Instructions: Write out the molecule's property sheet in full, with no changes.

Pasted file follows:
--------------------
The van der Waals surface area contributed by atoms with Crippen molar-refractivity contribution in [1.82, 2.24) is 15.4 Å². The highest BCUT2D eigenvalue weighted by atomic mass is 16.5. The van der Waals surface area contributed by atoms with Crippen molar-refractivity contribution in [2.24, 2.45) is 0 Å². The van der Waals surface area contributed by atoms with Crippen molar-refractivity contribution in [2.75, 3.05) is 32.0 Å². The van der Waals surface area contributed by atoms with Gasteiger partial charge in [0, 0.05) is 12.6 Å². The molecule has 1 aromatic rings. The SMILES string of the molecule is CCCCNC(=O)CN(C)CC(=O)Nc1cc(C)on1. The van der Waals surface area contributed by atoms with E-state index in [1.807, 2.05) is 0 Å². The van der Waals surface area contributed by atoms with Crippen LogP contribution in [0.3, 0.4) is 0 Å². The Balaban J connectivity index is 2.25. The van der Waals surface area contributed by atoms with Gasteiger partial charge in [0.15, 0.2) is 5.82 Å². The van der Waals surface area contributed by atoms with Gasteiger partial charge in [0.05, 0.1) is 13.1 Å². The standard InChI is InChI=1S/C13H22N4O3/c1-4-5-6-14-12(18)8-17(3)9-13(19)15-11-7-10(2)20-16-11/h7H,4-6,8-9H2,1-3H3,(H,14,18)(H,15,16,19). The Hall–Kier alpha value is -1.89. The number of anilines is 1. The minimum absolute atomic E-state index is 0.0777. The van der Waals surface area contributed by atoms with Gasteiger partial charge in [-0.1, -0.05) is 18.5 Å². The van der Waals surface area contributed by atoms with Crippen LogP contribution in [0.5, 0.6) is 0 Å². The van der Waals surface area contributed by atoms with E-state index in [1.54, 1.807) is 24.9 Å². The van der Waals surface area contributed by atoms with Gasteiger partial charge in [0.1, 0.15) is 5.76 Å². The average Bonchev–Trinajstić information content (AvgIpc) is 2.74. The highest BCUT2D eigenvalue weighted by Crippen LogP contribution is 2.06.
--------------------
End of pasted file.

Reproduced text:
The van der Waals surface area contributed by atoms with Crippen molar-refractivity contribution in [1.82, 2.24) is 15.4 Å². The highest BCUT2D eigenvalue weighted by atomic mass is 16.5. The van der Waals surface area contributed by atoms with Crippen molar-refractivity contribution in [2.24, 2.45) is 0 Å². The van der Waals surface area contributed by atoms with Crippen molar-refractivity contribution in [2.75, 3.05) is 32.0 Å². The van der Waals surface area contributed by atoms with Gasteiger partial charge in [0, 0.05) is 12.6 Å². The molecule has 1 aromatic rings. The SMILES string of the molecule is CCCCNC(=O)CN(C)CC(=O)Nc1cc(C)on1. The van der Waals surface area contributed by atoms with E-state index in [1.807, 2.05) is 0 Å². The van der Waals surface area contributed by atoms with Crippen LogP contribution in [0.3, 0.4) is 0 Å². The Balaban J connectivity index is 2.25. The van der Waals surface area contributed by atoms with Gasteiger partial charge in [0.15, 0.2) is 5.82 Å². The van der Waals surface area contributed by atoms with Gasteiger partial charge in [0.05, 0.1) is 13.1 Å². The standard InChI is InChI=1S/C13H22N4O3/c1-4-5-6-14-12(18)8-17(3)9-13(19)15-11-7-10(2)20-16-11/h7H,4-6,8-9H2,1-3H3,(H,14,18)(H,15,16,19). The Hall–Kier alpha value is -1.89. The number of anilines is 1. The minimum absolute atomic E-state index is 0.0777. The van der Waals surface area contributed by atoms with Gasteiger partial charge in [-0.1, -0.05) is 18.5 Å². The van der Waals surface area contributed by atoms with Crippen LogP contribution in [0.5, 0.6) is 0 Å². The van der Waals surface area contributed by atoms with E-state index in [1.54, 1.807) is 24.9 Å². The van der Waals surface area contributed by atoms with Gasteiger partial charge in [0.1, 0.15) is 5.76 Å². The average Bonchev–Trinajstić information content (AvgIpc) is 2.74. The highest BCUT2D eigenvalue weighted by Crippen LogP contribution is 2.06.